Editorial Policy

How to build credit after leaving abusive spouse

Erica Sandberg

September 23, 2014

QHi Erica,

My cousin “Janet” is finally leaving her husband after 12 years of marriage. We have told her time and time again to leave. He is abusive and controlling. Crazy. We called the cops because he beat her up so badly; he spent two weeks in jail. Now, she has really left. The reason I'm writing to you, Erica, is because she has nothing in her name. Janet has not had a bank account in 12 years. No credit cards. The house and cars are in her husband's name. When he bought the ATVs, he used his credit. She is in her 40s, has no job, but she is looking. Will banks give her a chance with bank accounts and credit cards? I will help her in any way I can, too. —“Bess”

ADear Bess,

What relief that your cousin is finally free from her abuser. Although it's ideal to leave with funds in a bank account, a wallet equipped with a credit card or two and a credit report that indicates years of positive borrowing, that's just not the case. Like millions in her position, she has to start fresh and work her way up from where she is today.Ask Erica

Janet's initial step is to not presume that she has a blank credit history. It's entirely possible that her husband (illegally) helped himself to her identity, then opened accounts in or with her name. Have her log on to AnnualCreditReport.com so she can order her reports from each of the three major credit reporting agencies to check what is being listed.

If she does see evidence of fraudulently opened loans and lines of credit, she will need to file a police report, dispute them and add a fraud alert to her file. She can learn more about fraud alerts on the major credit bureaus' websites, at TransUnionEquifax and Experian. If the lenders can't prove that the accounts are hers, the line items will be removed. This is important to do even if the information is positive. Credit reports should only contain true and accurate data. If the credit bureaus don't budge, she'll need to contact the lenders to fight it out with them, then dispute again. It's time consuming, but necessary. It's important to file disputes by mail, rather than online, because you might be accepting arbitration if you file online, and that means you may not be able to challenge a credit bureau's decision in court. (You can file a dispute by mail at TransUnion, Equifax and Experian.)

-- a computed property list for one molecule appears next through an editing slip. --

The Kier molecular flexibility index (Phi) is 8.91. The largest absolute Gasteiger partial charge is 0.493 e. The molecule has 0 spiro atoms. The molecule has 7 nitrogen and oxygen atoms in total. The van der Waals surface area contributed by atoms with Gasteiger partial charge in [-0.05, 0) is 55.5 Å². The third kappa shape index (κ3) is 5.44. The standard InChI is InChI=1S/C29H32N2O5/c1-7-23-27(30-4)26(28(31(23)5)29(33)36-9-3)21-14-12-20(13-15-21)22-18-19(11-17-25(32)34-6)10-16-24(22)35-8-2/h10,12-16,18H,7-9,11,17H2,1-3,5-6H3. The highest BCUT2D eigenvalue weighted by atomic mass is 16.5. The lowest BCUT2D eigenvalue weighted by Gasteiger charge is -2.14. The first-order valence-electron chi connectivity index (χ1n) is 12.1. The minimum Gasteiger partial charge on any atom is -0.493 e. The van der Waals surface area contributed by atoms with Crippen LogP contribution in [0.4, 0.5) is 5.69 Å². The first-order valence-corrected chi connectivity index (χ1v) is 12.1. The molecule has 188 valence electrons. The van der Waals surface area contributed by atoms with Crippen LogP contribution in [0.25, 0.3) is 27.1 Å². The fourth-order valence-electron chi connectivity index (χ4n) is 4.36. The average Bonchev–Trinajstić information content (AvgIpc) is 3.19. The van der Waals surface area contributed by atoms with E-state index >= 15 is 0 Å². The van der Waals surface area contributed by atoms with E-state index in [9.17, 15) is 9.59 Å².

Once Janet is sure her credit is clean, she can launch a powerful economic life. Here is what she should do:

  1. Secure employment. Earning her own money is crucial, so she's right to concentrate on job hunting. When the paychecks start flowing in, she can begin to support herself. Just as crucial is that she'll gain a special kind of self-esteem that only comes from making her own money.
  2. Open a bank or credit union account. Janet doesn't need permission from anyone to open a checking and savings account. Just about any adult can and ought to have both. Have her visit her local bank or credit union branch and talk to a manager. After the accounts are set up, she can avoid expensive checking cashing establishments, get a personal debit card to swipe and set cash aside for the future.
  3. Apply for a secured credit card. It is a good idea for Janet to have a credit card, and although you could add her as an authorized user to one of yours, it's better for her to be the sole owner. Her thin credit file means she's a risk to lenders, so after she can scrape together a few hundred dollars, she should apply for a secured credit card. It's just like a regular card, but if she doesn't pay what she owes, the issuer can tap into the funds held in reserve. Before applying, make sure the issuer reports to the credit bureaus. Most but not all do.
  4. Charge responsibly. So that Janet can stay out of debt and build a positive credit history, she needs to use the account perfectly. Have her charge one small monthly expense. By paying on time and in full each month, in as little as a year, she'll have created a respectable credit rating and may be able to qualify for an even better product.

And that's the easy part. The far tougher tasks involve overcoming the damage done by extended domestic violence. Thankfully, there are many fantastic resources available, and you don't have to shoulder the burden of providing her with all the guidance she needs. Have her check out the Allstate Foundation's Click to Empower Program, which focuses on the unique financial and credit issues that women escaping abuse often have to deal with. I wish you both the very best.

Got a question for Erica? Send her an email.